Wyâ€™east Middle School student Timmy Fletcher works on a basketball-themed stained glass window last school year. The project, organized by SPROUTS Club Advisor Peg Wooten, came to a colorful end this summer, when the windows were installed in the Wyâ€™east entrance.
The entryway at Wy’east Middle School is much more colorful these days, thanks to a SPROUTS Club stained glass project held after school last year.
While SPROUTS primarily focuses on horticulture, students found themselves in a lull after planting of fall garlic in the school’s garden last November. Club advisor Peg Wooten began to look for an indoor, winter project for students until spring planting could begin.
“I began to consider an art project using colored glass, since I had an abundance of leftover glass from many stained glass projects that I had completed,” said Wooten. She settled on mosaic glass designs.
The project was open to all Wy’east students after school on Thursdays during the school’s Excel Program, as well as a few weeks during school for brief periods, Wooten explained. She created the first piece as a model, to introduce the concept and show students the steps needed to create a finished piece. Students then discussed the different classes they wanted to represent in the pieces — math, science, literacy, history, language arts, music, PE and, of course, horticulture for the SPROUTS club. Even Tuffy, the school mascot, earned a place, as did scenes from around the valley, ranging from fruit production to the mountains.
Volunteer Pat Fisher brought previous stained glass experience to the project, while Peny Wallace shared her grouting expertise. Some students worked independently during the project, while others worked in groups of three or four. Wy’east staff members Teri Adams, Dodi Sims, Stacy Brown, Trudy Klantschnek, Jackie Heck, and Pauline Koll teamed up to create a few mosaics of their own.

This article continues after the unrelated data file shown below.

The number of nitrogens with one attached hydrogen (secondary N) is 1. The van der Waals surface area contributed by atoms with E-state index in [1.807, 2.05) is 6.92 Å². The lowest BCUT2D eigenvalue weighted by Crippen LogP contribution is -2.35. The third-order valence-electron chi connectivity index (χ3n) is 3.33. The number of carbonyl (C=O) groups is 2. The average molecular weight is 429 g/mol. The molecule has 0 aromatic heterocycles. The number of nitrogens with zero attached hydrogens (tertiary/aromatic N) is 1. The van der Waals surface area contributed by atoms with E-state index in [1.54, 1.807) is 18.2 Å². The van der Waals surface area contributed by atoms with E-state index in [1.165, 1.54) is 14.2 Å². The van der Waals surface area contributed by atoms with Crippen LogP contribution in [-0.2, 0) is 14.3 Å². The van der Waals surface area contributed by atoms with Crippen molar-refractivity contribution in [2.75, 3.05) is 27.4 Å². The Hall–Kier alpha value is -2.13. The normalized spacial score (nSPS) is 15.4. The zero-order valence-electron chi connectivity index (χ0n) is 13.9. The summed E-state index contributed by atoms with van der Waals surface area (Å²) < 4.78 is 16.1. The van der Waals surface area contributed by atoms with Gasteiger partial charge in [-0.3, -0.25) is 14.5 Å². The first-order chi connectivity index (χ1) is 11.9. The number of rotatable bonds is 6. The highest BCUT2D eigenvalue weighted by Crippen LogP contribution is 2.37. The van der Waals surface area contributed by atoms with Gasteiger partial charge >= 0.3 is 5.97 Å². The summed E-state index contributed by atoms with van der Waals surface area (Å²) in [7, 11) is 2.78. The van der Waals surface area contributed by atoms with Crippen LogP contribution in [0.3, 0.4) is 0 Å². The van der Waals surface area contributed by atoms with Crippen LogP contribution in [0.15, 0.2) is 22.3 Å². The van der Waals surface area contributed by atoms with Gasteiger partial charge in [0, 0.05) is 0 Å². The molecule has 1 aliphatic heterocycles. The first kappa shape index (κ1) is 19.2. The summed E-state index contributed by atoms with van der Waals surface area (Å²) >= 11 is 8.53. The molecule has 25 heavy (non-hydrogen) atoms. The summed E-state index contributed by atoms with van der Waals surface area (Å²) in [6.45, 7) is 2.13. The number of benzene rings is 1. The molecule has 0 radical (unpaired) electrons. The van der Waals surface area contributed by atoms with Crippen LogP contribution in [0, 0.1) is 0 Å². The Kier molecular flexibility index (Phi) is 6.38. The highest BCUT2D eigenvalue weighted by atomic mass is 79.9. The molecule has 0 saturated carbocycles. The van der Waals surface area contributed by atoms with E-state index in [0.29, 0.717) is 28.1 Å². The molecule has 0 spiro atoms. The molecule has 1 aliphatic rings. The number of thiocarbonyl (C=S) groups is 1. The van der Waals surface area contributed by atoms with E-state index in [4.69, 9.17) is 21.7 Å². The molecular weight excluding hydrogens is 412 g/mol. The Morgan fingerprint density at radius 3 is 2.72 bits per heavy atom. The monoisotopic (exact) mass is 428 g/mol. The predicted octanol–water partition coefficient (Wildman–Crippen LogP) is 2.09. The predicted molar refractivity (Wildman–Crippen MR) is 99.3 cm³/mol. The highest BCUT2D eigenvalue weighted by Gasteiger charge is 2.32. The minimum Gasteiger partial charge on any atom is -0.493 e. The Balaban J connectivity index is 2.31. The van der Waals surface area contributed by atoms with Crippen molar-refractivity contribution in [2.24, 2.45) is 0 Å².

“This project took an enormous amount of patience and determination for the students,” said Wooten. “What was unveiled was thoughtfulness, skill, excitement, and enthusiasm.
“This project superseded all my expectations due to the determination and admiration of these students.”
When completed, the mosaics — 18 in all — measured 11-inches by 19-inches and were installed at the front entrance of the school by Wooten and husband Tom over the summer.
“Peg has gone above and beyond to make meaningful learning experiences for kids, and has donated countless hours of her time and resources to make a beautiful project,” said Wy’east principal Dalbey. “It brightens up the entrance to our school.
“It’s great for kids to have their work on permanent display,” Dalbey added. “It gives them a sense of ownership in the school. They’ve left their little legacy to our building.”